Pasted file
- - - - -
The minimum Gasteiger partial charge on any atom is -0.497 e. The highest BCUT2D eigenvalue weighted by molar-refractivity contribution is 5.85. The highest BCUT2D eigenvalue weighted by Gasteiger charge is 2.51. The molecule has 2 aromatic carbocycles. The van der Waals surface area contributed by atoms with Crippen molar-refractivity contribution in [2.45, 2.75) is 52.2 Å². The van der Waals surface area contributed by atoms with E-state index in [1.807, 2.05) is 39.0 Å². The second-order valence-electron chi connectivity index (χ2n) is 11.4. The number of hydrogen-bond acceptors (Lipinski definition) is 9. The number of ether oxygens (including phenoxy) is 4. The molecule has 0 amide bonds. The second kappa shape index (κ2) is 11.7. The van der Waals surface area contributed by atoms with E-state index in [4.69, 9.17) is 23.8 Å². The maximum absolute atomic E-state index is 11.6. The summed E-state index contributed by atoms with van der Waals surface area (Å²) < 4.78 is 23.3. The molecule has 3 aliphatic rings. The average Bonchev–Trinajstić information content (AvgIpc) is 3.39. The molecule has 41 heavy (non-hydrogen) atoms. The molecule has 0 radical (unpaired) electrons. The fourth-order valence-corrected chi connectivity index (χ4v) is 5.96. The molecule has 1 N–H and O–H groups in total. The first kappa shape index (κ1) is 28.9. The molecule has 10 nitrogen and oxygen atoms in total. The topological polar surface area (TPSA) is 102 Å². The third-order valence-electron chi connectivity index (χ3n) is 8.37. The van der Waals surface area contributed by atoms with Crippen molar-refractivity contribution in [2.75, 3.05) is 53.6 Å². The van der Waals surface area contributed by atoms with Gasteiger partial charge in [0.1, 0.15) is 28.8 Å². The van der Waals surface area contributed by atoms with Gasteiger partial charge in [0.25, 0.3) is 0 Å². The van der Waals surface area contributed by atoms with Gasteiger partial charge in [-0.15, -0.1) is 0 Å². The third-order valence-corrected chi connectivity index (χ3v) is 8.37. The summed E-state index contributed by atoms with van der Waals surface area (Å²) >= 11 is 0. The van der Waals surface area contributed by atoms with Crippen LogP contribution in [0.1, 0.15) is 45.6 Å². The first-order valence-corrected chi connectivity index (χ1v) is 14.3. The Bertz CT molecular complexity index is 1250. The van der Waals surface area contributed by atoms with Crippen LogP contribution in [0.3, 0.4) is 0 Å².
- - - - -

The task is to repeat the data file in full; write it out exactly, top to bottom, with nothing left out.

The minimum Gasteiger partial charge on any atom is -0.497 e. The highest BCUT2D eigenvalue weighted by molar-refractivity contribution is 5.85. The highest BCUT2D eigenvalue weighted by Gasteiger charge is 2.51. The molecule has 2 aromatic carbocycles. The van der Waals surface area contributed by atoms with Crippen molar-refractivity contribution in [2.45, 2.75) is 52.2 Å². The van der Waals surface area contributed by atoms with E-state index in [1.807, 2.05) is 39.0 Å². The second-order valence-electron chi connectivity index (χ2n) is 11.4. The number of hydrogen-bond acceptors (Lipinski definition) is 9. The number of ether oxygens (including phenoxy) is 4. The molecule has 0 amide bonds. The second kappa shape index (κ2) is 11.7. The van der Waals surface area contributed by atoms with E-state index in [4.69, 9.17) is 23.8 Å². The maximum absolute atomic E-state index is 11.6. The summed E-state index contributed by atoms with van der Waals surface area (Å²) < 4.78 is 23.3. The molecule has 3 aliphatic rings. The average Bonchev–Trinajstić information content (AvgIpc) is 3.39. The molecule has 41 heavy (non-hydrogen) atoms. The molecule has 0 radical (unpaired) electrons. The fourth-order valence-corrected chi connectivity index (χ4v) is 5.96. The molecule has 1 N–H and O–H groups in total. The first kappa shape index (κ1) is 28.9. The molecule has 10 nitrogen and oxygen atoms in total. The topological polar surface area (TPSA) is 102 Å². The third-order valence-electron chi connectivity index (χ3n) is 8.37. The van der Waals surface area contributed by atoms with Crippen molar-refractivity contribution in [2.75, 3.05) is 53.6 Å². The van der Waals surface area contributed by atoms with Gasteiger partial charge in [0.1, 0.15) is 28.8 Å². The van der Waals surface area contributed by atoms with Gasteiger partial charge in [0.25, 0.3) is 0 Å². The van der Waals surface area contributed by atoms with Gasteiger partial charge in [-0.15, -0.1) is 0 Å². The third-order valence-corrected chi connectivity index (χ3v) is 8.37. The summed E-state index contributed by atoms with van der Waals surface area (Å²) >= 11 is 0. The van der Waals surface area contributed by atoms with Crippen LogP contribution in [0.1, 0.15) is 45.6 Å². The first-order valence-corrected chi connectivity index (χ1v) is 14.3. The Bertz CT molecular complexity index is 1250. The van der Waals surface area contributed by atoms with Crippen LogP contribution in [0.3, 0.4) is 0 Å².